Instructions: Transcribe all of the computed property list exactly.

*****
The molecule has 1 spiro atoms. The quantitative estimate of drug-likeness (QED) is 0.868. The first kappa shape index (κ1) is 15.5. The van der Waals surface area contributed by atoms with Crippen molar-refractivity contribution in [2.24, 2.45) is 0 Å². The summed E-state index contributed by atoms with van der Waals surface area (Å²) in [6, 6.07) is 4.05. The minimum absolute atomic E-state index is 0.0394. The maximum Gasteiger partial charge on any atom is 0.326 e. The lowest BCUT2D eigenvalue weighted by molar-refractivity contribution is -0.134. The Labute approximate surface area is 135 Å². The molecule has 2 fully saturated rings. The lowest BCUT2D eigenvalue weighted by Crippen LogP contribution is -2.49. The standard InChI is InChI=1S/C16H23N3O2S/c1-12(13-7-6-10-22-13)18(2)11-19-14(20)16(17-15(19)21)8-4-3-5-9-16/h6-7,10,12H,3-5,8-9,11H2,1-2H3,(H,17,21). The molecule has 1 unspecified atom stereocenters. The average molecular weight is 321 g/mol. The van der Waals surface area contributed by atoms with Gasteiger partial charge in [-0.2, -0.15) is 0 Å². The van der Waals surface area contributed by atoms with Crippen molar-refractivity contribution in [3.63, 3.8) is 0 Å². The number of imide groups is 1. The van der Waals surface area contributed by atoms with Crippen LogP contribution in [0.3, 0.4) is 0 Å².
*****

The molecule has 1 spiro atoms. The quantitative estimate of drug-likeness (QED) is 0.868. The first kappa shape index (κ1) is 15.5. The van der Waals surface area contributed by atoms with Crippen molar-refractivity contribution in [2.24, 2.45) is 0 Å². The summed E-state index contributed by atoms with van der Waals surface area (Å²) in [6, 6.07) is 4.05. The minimum absolute atomic E-state index is 0.0394. The maximum Gasteiger partial charge on any atom is 0.326 e. The lowest BCUT2D eigenvalue weighted by molar-refractivity contribution is -0.134. The Labute approximate surface area is 135 Å². The molecule has 2 fully saturated rings. The lowest BCUT2D eigenvalue weighted by Crippen LogP contribution is -2.49. The standard InChI is InChI=1S/C16H23N3O2S/c1-12(13-7-6-10-22-13)18(2)11-19-14(20)16(17-15(19)21)8-4-3-5-9-16/h6-7,10,12H,3-5,8-9,11H2,1-2H3,(H,17,21). The molecule has 1 unspecified atom stereocenters. The average molecular weight is 321 g/mol. The van der Waals surface area contributed by atoms with Gasteiger partial charge in [-0.2, -0.15) is 0 Å². The van der Waals surface area contributed by atoms with Crippen molar-refractivity contribution in [3.63, 3.8) is 0 Å². The number of imide groups is 1. The van der Waals surface area contributed by atoms with Crippen LogP contribution in [0.3, 0.4) is 0 Å².